Concert Preview: Baths comes to U Street Music Hall

Vox recommends you get your fill of D.C. music and nights out on the town before the stress of looming finals hits you like a rock (post Georgetown Day, of course). And, she has the perfect suggestion: go see Baths bring his edgy electro-pop to U Street Music Hall on April 22.

In 2010, 21-year-old Will Wiesenfeld dropped his beautiful debut album, Cerulean. Clearly inspired and influenced by the rise in the L.A. beat-making scene, Wiesenfeld created a work of art that some how combined distracting sounds and beats into something with a great deal of emotional clarity. As U Street Music hall described, Cerulean’s “tone was as celestial as its album title, taken from a shade of blue typically used to describe the sky.”

According to Anticon, Wiesenfeld’s record label, his path as a musician started early, when he was 4 years told and willed his parents to enroll him in piano lessons. By 13, he had started mixing his own music using a Digitial Perfomer and a MIDI keyboard, which he was inspired to experiment with after hearing Bjork play for the first time. Taking on the name [Post-Foetus], he picked up a number of instruments and began mixing and composing electronic and acoustic music.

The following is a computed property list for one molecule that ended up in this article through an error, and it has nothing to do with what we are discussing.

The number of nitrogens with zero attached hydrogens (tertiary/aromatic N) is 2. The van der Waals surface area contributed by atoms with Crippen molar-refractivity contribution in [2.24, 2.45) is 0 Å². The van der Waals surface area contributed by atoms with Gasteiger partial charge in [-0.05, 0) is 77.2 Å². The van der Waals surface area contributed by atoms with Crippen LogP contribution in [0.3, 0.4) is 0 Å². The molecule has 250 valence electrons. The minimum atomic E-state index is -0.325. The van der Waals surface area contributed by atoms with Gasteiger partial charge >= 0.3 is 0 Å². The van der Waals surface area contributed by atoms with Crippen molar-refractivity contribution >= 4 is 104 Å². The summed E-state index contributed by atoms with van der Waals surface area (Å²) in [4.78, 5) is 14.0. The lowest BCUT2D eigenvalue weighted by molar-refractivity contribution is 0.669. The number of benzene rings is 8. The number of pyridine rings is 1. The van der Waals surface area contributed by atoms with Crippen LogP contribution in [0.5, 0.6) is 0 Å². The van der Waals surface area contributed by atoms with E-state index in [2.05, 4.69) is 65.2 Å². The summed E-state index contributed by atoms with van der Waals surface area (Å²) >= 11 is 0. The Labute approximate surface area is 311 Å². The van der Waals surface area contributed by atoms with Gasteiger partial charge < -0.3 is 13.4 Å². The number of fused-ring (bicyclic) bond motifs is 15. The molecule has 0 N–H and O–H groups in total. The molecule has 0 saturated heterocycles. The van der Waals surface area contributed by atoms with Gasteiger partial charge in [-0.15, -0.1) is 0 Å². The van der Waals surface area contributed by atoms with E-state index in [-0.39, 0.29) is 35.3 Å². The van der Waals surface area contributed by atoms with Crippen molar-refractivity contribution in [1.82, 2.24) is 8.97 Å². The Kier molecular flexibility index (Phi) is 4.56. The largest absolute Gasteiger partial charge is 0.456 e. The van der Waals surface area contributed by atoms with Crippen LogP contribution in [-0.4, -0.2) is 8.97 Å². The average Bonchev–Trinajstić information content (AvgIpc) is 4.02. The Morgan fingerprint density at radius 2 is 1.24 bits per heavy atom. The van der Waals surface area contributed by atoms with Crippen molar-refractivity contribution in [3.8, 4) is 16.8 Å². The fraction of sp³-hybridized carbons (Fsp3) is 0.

Wiesenfeld held [Post-Foetus] for 6 years, during which he explored the ways in which he could create and exemplify intersections and outer reaches of electronic and acoustic music. As Anticon said: “With Baths, his eclecticism finds its greatest focus yet, in a hail of lush melodies, ghostly choirs, playful instrumentation and stuttering beats.”

His most recent album, Obsidian, evokes an equally edgy and eclectic vibe. However, its much darker, as its name suggests. As Pitchfork said, Wiesenfeld “wanted his second album as Baths to be nothing short of an out-of-body experience.”

However, this was understandable, especially considering the physical and emotional distress Wiesenfeld went through in the period between Cerulean and Obsidian. A debilitating strand of E. coli rendered him “incapable of eating or getting out of bed, let alone creating new music.” After slowly watching his physical body fail him and coming to terms with the emotional stress of his sickness, he channeled all of his pent-up “frustrations and desires–for escape, for artistic growth, for transformation, for death, for self-actualization–into Obsidian.” 

Obsidian is rough, unsettling, and grotesquely candid at times, a stark contrast to Cerulean. But, the dissimilarity between the albums seems to suggest that Wiesenfeld is the complete and multifaceted artist he appears to be. Either way, Wiesenfeld certainly brings a breadth of emotion to electronic music, which is something quite refreshing for audiences.

In need of an emotional catharsis before finals? Vox recommends you go see Baths play with Young Fathers at U Street Music Hall on April 22. Tickets go for $15 and can be purchased here.


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